Maternal Smoking

In adult rheumatoid arthritis, smoking and gender are risk factors for developing the disease, says the University of Maryland Medical Center. Researchers decided to apply the same concept and examine the independent and joint effects of maternal smoking in pregnancy and gender in relation to the development of juvenile arthritis and other types of arthritis in the first seven years of life. In the study published in the International Journal of Epidemiology, researchers observed 58,841 singleton births from the Finnish Medical birth Registry, which provided information on whether or not the mother smokes and the exposure of cigarettes per day. The results of the study showed that tobacco smoke increased the risk of juvenile rheumatoid arthritis and other types of arthritis in girls, but not in boys.

Childhood Infections

The role of infection as an environmental determinant of juvenile arthritis has been reviewed by many scientists. The notion that infections can prompt the childhood disease in children was a concept studied by researchers in the University of Istanbul in Istanbul, Turkey. In the study published in Journal of Paediatrics and Child Health, researchers evaluated the presence of parvovirus B19 — a virus that causes a distinctive bright red rash on a child's cheek, and is often referred to as slapped cheek syndrome — in children who presented acute arthropathy. Seventy-five children with parovirus B19 were a part of the study, along with 75 healthy children. The results of the study showed that the children with the virus who had arthropathy were more likely to develop juvenile arthritis compared to their counterparts. Parovirus B19 may thus be a predictor of the onset of the childhood disease.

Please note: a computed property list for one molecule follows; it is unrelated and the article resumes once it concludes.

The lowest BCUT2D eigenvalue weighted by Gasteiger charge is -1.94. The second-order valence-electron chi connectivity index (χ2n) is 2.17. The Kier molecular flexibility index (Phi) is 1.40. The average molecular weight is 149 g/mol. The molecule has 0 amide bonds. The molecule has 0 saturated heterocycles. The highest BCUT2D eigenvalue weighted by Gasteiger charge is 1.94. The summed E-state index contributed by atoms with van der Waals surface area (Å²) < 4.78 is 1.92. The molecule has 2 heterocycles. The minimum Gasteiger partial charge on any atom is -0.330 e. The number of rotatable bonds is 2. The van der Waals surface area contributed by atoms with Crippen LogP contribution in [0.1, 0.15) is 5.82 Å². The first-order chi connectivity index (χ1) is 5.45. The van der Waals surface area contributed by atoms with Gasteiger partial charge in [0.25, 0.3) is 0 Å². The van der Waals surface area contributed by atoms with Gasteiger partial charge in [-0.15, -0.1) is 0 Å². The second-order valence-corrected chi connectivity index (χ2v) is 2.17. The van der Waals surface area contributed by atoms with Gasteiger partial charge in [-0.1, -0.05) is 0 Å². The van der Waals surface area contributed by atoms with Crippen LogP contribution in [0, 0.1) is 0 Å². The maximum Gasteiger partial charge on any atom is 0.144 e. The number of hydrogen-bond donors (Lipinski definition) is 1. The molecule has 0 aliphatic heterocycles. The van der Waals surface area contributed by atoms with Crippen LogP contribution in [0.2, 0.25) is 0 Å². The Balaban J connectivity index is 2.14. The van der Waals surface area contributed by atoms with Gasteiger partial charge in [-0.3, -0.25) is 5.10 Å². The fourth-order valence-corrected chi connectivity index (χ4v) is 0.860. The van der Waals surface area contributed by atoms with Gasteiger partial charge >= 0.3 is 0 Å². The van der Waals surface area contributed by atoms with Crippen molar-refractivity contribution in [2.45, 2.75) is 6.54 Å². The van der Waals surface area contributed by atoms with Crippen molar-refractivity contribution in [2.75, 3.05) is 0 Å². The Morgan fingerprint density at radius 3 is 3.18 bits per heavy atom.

Parents' Socio-Economic Status And Siblings

The socioeconomic status of a child's parents and the presence of siblings can be environmental risk factors for juvenile arthritis. In a study published in the Journal of Rheumatology, researchers examined the socioeconomic background of children with juvenile arthritis in Denmark. The socioeconomic status of the children's families was examined prior to the onset of the disease from the Fertility Database of Statistics Denmark with a reported 220 cases of the childhood disease. The results of the study unveiled that there were three socioeconomic factors that were independent variables associated with the risk of developing juvenile arthritis within the following year. An only child has a risk of developing the disease 1.6 times more compared to a child with siblings, children who had parents with a high income had 1.9 times the risk than children from low-income families, and children who lived in an urban city had 2.7 times the risk than children who lived on a farm. The results of this study may be related to the hygiene hypothesis.